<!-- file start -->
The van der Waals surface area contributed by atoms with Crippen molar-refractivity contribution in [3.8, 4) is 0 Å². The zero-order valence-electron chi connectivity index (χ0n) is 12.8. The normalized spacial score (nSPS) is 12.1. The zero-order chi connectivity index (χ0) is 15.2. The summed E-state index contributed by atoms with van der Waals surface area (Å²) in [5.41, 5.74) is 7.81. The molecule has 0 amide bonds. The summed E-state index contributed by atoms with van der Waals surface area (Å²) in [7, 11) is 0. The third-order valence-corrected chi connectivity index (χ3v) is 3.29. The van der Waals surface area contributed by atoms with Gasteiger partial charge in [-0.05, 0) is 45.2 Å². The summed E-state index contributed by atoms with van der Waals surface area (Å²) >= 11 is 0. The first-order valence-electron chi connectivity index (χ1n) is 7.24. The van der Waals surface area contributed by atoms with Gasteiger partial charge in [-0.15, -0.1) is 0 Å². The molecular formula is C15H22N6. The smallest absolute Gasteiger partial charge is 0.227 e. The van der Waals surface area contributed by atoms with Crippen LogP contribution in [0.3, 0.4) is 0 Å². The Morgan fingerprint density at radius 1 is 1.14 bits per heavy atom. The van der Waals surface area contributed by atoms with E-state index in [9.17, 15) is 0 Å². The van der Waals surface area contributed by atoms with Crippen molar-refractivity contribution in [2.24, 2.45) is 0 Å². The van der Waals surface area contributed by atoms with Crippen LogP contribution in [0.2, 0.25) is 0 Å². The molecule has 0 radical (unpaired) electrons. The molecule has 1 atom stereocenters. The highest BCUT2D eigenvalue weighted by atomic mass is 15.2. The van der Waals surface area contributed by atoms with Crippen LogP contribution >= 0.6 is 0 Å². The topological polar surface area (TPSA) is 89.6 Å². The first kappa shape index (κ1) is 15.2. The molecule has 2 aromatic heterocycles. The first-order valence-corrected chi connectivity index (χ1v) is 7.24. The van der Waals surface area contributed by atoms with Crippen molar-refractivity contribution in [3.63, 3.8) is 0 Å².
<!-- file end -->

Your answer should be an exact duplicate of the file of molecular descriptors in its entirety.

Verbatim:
The van der Waals surface area contributed by atoms with Crippen molar-refractivity contribution in [3.8, 4) is 0 Å². The zero-order valence-electron chi connectivity index (χ0n) is 12.8. The normalized spacial score (nSPS) is 12.1. The zero-order chi connectivity index (χ0) is 15.2. The summed E-state index contributed by atoms with van der Waals surface area (Å²) in [5.41, 5.74) is 7.81. The molecule has 0 amide bonds. The summed E-state index contributed by atoms with van der Waals surface area (Å²) in [7, 11) is 0. The third-order valence-corrected chi connectivity index (χ3v) is 3.29. The van der Waals surface area contributed by atoms with Gasteiger partial charge in [-0.05, 0) is 45.2 Å². The summed E-state index contributed by atoms with van der Waals surface area (Å²) >= 11 is 0. The first-order valence-electron chi connectivity index (χ1n) is 7.24. The van der Waals surface area contributed by atoms with Gasteiger partial charge in [-0.15, -0.1) is 0 Å². The molecular formula is C15H22N6. The smallest absolute Gasteiger partial charge is 0.227 e. The van der Waals surface area contributed by atoms with Crippen LogP contribution in [0.3, 0.4) is 0 Å². The Morgan fingerprint density at radius 1 is 1.14 bits per heavy atom. The van der Waals surface area contributed by atoms with E-state index in [9.17, 15) is 0 Å². The van der Waals surface area contributed by atoms with Crippen molar-refractivity contribution in [2.24, 2.45) is 0 Å². The van der Waals surface area contributed by atoms with Crippen LogP contribution in [0.2, 0.25) is 0 Å². The molecule has 0 radical (unpaired) electrons. The molecule has 1 atom stereocenters. The highest BCUT2D eigenvalue weighted by atomic mass is 15.2. The van der Waals surface area contributed by atoms with Crippen LogP contribution >= 0.6 is 0 Å². The topological polar surface area (TPSA) is 89.6 Å². The first kappa shape index (κ1) is 15.2. The molecule has 2 aromatic heterocycles. The first-order valence-corrected chi connectivity index (χ1v) is 7.24. The van der Waals surface area contributed by atoms with Crippen molar-refractivity contribution in [3.63, 3.8) is 0 Å².